Greek artist Angelina Voskopoulos’ 17 minute dance film Behind this page but not disappearing features the performance and choreography of Marianna Tsagaraki. When we first see her, she is crouching and hovering over the ground in a vast expanse of sand, but the color and light are strangely altered in the image. The shadows are an electric red-orange color, much brighter than the rest of the image, which is a darkly muted blue.

Behind this page but not disappearing

Tsagaraki slowly ascends, reaching upwards and whirling in circles, to the sound of softly strumming guitars. She is an electrifying performer, and not just because of the bright red color. She falls, she struggles. When she finally returns to standing, shaky but slowly gaining confidence, it seems like a hard won victory, overcoming enormous obstacles.

A second dance section is colored is more naturally, in muted sepia, set to dramatically pulsing piano music. She is now lying on a dark surface, in a pile of white powder which sticks to her skin as she moves. Tsagaraki is, if anything, even more electrifying here. Her dancing has the kind of minutely detailed tracking of energies of great Butoh dancing, but also the sweep and drama of modern dance.

We see her dancing in dramatically slowed down footage, rising and falling incessantly, as if struggling against an avalanche, the white powder cascading in slow showers around her. The slow motion reveals the exquisite level of physical articulation she possesses, so that even in movement which seems spontaneous and allowed to spin out of control, she feels and articulates every part of her body. The quaking and convulsions convey great urgency, as well as authenticity.

The colors in final section resemble an etching, a photogram, or a grave rubbing. Tsagaraki grabs handfuls of sand and covers herself with them, as if trying to re-anchor herself to the earth. Again, she eventually rises to a standing position, the powder slowly falling, like her personal snowstorm. Voskopoulos uses color and texture in a subtle, sophisticated way. Her editing and use of slow motion allow us to really feel the movement. Her collaboration with Tsagaraki results in a dance film of palpable emotion and considerable beauty.

Selfie in Reverse: Man (2018)

Amir Motlagh’s Man shows one day in the life of Arman, played by Motlagh, but he gives the slice-of-life genre a twist. Most of the footage is a point of view shot from Arman’s perspective, seemingly filmed with a camera strapped to his forehead. This footage is occasionally intercut with beautifully framed shots of his house and his neighborhood.

Like the filmmaker, Arman is a young Iranian-American living in Los Angeles. The long introductory section of the film concentrates on the most banal aspects of his life, as he cooks ramen, checks his phone, walks his dogs, checks his phone, takes a nap, checks his phone. Even in our phone addicted culture, Arman’s phone addiction is extreme: he can’t even make it through a shower without checking the phone.


The POV experiment is like a selfie in reverse: where traditional film allows us to read a character’s subjectivity by looking at his face, here we experience Arman’s subjectivity by looking wherever his gaze falls. (Mainly downwards, towards a mobile device.) It turns out to be an ironic portrait of a millennial, a generation famous for seeing everything as appearances and surfaces, and having little sense of an inner life. What’s going on in Arman’s head? A constant search for ping-back reassurances, from online acquaintances, from his dogs. His house is filled with musical instruments, but he doesn’t play them, lest he risk encountering his own feelings.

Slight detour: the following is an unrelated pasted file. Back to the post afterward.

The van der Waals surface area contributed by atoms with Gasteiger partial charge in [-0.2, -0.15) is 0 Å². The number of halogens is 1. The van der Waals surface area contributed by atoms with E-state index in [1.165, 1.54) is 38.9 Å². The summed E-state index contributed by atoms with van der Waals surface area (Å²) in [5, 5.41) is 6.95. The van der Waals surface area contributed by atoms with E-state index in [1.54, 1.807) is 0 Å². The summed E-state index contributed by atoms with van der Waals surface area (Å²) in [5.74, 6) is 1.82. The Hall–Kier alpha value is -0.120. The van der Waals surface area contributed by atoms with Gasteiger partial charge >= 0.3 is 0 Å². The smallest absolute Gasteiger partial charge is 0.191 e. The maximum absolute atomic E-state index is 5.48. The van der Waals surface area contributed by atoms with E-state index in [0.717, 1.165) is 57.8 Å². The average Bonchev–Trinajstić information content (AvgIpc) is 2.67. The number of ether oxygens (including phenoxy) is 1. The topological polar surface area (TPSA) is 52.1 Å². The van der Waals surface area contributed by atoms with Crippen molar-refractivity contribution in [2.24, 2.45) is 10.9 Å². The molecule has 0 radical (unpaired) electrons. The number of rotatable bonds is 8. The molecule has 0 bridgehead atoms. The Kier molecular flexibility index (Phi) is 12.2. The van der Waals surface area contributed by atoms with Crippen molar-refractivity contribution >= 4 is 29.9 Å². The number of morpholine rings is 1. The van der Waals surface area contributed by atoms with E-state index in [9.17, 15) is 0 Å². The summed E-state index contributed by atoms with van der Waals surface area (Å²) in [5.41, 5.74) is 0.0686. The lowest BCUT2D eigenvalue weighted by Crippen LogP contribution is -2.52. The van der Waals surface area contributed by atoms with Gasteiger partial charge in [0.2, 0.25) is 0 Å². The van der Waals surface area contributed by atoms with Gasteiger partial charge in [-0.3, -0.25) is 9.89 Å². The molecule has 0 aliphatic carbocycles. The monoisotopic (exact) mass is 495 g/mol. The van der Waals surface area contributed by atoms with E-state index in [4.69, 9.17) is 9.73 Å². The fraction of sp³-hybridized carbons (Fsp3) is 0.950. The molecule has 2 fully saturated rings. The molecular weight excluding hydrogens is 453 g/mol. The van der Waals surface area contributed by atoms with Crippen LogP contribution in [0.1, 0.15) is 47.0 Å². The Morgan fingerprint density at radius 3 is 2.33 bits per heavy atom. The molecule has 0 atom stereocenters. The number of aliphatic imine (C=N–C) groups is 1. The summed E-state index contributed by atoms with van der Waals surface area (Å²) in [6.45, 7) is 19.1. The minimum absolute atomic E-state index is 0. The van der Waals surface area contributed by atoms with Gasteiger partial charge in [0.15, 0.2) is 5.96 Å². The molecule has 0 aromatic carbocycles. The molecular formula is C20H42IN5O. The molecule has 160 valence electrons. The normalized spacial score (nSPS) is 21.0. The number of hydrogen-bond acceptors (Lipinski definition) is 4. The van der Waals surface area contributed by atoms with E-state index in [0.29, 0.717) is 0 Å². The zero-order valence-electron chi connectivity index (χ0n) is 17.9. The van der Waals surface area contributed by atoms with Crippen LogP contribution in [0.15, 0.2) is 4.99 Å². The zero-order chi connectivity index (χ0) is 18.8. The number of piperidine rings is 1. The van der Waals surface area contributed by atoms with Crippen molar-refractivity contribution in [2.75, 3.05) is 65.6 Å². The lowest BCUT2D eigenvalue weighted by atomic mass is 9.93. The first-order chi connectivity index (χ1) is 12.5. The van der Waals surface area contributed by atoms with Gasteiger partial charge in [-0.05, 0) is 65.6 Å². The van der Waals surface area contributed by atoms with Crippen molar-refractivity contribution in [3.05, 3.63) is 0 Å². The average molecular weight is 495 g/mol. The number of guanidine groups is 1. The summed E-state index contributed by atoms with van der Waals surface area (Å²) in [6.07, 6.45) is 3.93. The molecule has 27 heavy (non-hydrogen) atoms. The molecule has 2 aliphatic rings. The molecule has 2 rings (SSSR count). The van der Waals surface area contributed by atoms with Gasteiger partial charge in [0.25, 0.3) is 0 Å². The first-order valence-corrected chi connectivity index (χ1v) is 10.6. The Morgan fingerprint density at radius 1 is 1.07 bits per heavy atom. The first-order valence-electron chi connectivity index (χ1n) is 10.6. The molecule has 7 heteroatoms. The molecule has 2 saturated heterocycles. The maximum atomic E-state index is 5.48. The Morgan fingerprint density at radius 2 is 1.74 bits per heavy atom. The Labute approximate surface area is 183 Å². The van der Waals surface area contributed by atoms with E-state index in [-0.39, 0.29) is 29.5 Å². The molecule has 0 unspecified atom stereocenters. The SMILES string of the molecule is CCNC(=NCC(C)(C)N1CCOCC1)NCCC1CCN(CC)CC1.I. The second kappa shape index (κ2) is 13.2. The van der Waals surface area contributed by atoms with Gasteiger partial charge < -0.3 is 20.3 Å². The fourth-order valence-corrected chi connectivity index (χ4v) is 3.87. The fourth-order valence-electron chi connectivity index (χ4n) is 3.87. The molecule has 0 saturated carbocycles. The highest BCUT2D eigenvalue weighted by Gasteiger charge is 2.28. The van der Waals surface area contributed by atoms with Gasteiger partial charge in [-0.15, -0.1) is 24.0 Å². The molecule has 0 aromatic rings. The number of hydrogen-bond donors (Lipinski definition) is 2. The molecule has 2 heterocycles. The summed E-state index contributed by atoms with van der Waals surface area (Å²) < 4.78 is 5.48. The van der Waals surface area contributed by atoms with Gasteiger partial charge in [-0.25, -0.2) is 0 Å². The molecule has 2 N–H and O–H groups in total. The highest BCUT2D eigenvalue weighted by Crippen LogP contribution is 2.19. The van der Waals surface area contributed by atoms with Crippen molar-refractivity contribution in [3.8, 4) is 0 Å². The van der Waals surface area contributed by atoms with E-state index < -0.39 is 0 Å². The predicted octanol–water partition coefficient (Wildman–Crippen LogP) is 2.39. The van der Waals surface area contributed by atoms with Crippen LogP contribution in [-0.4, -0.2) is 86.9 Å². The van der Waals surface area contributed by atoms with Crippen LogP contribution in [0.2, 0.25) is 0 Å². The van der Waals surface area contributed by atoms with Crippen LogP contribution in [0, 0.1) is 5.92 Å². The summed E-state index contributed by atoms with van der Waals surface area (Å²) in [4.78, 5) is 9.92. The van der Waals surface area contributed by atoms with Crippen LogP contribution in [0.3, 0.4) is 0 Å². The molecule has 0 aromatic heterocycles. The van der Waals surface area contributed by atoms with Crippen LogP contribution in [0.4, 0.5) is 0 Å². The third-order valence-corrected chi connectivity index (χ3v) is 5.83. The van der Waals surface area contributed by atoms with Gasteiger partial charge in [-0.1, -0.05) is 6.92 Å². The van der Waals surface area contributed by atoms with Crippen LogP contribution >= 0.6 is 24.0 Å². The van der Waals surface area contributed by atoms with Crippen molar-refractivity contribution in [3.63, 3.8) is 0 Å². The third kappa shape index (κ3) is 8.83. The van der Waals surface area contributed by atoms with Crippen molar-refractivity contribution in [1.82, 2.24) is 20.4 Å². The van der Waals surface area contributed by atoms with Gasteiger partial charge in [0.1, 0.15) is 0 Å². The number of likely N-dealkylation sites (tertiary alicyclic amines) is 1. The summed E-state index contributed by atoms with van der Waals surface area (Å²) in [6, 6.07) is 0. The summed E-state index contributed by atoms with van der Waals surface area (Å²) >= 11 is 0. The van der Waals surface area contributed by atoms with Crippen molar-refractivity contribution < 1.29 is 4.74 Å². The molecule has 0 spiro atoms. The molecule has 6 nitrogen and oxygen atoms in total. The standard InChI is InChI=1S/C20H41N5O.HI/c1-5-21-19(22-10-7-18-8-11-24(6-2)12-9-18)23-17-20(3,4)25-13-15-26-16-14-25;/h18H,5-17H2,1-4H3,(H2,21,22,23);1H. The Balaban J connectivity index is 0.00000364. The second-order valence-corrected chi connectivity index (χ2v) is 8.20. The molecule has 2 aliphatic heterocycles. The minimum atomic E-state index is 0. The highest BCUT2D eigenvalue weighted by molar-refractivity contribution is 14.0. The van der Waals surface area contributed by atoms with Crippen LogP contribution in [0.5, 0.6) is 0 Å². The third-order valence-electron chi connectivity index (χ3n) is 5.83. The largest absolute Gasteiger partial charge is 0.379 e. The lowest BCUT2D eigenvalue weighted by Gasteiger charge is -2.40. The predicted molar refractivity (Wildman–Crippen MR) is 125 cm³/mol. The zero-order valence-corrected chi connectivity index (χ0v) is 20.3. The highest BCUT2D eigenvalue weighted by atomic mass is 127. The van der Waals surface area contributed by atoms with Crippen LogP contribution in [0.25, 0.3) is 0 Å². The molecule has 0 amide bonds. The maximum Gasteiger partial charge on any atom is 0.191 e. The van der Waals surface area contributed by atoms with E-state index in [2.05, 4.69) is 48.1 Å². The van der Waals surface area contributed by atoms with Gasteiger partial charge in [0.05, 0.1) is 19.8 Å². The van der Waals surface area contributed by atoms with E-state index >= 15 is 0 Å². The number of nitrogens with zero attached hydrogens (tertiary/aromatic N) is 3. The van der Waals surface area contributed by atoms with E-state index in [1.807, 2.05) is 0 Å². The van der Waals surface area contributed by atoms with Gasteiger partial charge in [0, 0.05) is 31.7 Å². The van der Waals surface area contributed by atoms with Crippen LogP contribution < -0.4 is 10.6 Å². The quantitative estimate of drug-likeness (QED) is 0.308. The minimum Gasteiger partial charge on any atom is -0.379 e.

This extended preamble leads up to the arrival of Des, a recent acquaintance and fuck buddy he has picked up on Tinder. After calling several times, she arrives with a bottle of wine (mostly for herself, its seems.)

Their friendship is, in a way, horrifying. Like many women in a our male-dominated society, she immediately doubts herself after expressing any idea or feeling, worried that others might think poorly of her, but as a digital native woman raised in social media hell, she is punishingly ground down by a sense that she only exists as others see her. Conversation becomes a meandering search for an acceptable “topic,” which means something they can discuss for under a minute, until it threatens to bring up a real feeling. She compliments Arman on his willingness to discuss “hard topics,” although, in fact, he deflects all serious conversation with charmless banter. She, on the other hand, likes to bring up topics like racism or abortion, without, however, having anything to say about them. Her only clearly stated opinion is that she is tired of seeing people post selfies in which they are crying. (It’s too emotional for her.) They each present a sarcastic, dismissive facade to the other, clearly terrified of being alone in a room face to face with another person, and elaborately dodging the slightest danger of actual personal contact. As a last resort, if reality seems like it is about to break through and engulf them, they each check their phones.

It becomes apparent that she is there only because she wants to fuck, but she is so uncomfortable with herself for having sexual needs that she has to get drunk enough to almost pass out before she can go through with it. She seems to resent needing another person at all. In her one moment of honesty, she tells him “I hate you” as he fucks her. In post-coital chatter, they each admit that they “have no feelings” and “don’t care about anything.” Big surprise. Does this total alienation hurt? You bet it does. Des starts to cry, and then she leaves.

Man makes one thing clear about contemporary American life: why is this country so screwed up right now? Because it’s filled with crippled, lost souls like these two. As a film, Man is both boring and distressing to watch, but deliberately so. 2018 was a boring and distressing time to be living in this country.

David Finkelstein is a filmmaker, musician, and critic. For more information on Film Scratches, or to submit an experimental film for review, contact